Dean Tae ’24
This Friday, April 8, the show called Split Infinitive by Ryan Akers will open in the Cofrin and small galleries in The Burgin Center for the Arts. The visiting artists that come to Mercersburg Academy provide opportunities for students to meet professionals in the field and experience different artistic styles. Often, the artists’ whose work is exhibited have unique ways of expressing themselves through art.
Mercersburg art shows are distinctly different than those of professional galleries. Art teacher and director of galleries, Sydney Caretti said, “My aim is to bring in differing artists who vary in medium to expose our community to possibilities in visual art. Often there may be a connection within our community already – for this show, in particular, the artist, Ryan Akers is Mrs. Swope’s brother.”
Aker’s special connection to Mercersburg is not the only thing that makes his exhibit stand out. “This show was very far outside my usual experience of hanging a show of traditional rectangular 2D works or 3D work on pedestals. Ryan was intentional and integral to the flow, spacing, and lighting of Split Infinitive – it’s quite evident that he did an outstanding job activating the space for the greatest impact for all of us,” Caretti said. Aker’s art is a series of mixed media works and sculptures, not featured on pedestals, but instead directly on the walls and floors.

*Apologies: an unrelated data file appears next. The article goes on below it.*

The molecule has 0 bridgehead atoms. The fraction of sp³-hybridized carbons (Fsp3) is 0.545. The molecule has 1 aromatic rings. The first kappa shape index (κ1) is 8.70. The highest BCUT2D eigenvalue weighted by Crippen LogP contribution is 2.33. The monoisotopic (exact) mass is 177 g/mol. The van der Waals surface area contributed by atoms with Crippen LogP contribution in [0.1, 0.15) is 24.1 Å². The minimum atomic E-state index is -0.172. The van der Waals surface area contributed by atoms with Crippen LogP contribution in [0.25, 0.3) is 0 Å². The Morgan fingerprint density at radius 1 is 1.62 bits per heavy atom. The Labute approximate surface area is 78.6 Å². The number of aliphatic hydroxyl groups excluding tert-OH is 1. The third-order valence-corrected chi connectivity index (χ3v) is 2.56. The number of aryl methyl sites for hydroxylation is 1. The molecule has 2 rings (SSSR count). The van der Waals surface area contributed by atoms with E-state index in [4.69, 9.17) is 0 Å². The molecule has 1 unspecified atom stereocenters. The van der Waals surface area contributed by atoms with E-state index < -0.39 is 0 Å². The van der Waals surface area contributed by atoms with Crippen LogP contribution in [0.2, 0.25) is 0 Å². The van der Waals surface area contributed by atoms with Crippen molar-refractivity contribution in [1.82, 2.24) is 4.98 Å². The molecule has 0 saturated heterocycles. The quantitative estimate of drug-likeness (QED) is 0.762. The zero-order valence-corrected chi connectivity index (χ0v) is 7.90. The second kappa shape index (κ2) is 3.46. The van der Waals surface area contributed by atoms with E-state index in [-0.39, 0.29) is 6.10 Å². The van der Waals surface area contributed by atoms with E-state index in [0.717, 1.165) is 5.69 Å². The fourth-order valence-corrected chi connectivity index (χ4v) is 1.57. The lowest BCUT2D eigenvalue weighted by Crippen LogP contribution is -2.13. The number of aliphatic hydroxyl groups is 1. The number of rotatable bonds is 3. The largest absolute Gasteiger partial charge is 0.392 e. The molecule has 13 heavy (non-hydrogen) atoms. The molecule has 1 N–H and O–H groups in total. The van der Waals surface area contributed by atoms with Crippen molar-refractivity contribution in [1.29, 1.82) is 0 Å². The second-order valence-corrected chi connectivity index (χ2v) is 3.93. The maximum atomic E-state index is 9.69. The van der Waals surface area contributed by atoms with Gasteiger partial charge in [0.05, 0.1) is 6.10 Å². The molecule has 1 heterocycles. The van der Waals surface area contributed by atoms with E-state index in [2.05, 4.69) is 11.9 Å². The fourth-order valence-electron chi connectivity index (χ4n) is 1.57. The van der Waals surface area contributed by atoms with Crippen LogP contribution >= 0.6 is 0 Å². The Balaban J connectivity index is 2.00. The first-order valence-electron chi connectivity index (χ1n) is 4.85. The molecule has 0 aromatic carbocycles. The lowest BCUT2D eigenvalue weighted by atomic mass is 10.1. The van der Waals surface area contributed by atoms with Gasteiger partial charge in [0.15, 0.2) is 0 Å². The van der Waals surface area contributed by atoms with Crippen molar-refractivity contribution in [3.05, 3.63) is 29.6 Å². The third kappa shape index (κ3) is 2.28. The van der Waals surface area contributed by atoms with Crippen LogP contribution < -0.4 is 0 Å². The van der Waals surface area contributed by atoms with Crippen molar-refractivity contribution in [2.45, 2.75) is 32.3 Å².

Although Akers has shown his work in many places—including The University of Alabama and The White Cube Gallery in London—this will be the first time that his work has been featured in a solo show.
As with any other show, before preparing to hang his works at Mercersburg, Akers looked for a way to present the work that would function well in the space provided. Akers said, “It’s my belief that everything we experience is influenced by the context. Our experience is influenced by being locked in a body. Everything we experience is based on our unique perspectives—how we physically inhabit the world, each of our individual histories of experience—all this influences our perception.”
Split Infinitive features 14 pieces of various textures, shapes, and arrangements, representing his memories and the objects he saw in everyday-life.“Album cover art, skateboard deck graphics, my children’s art, nostalgia, shapes/forms/colors I see when walking around, automatic drawing, my poetry, music, teachers, my fellow grad students” all serve as inspirations for Aker’s work.
Split Infinitive will remain on display in the Cofrin and small galleries until April 27. Akers will also be around campus and in studios on April 8. The opening reception will occur on April 8 from 6:30pm to 7:30pm, just before the pops concert.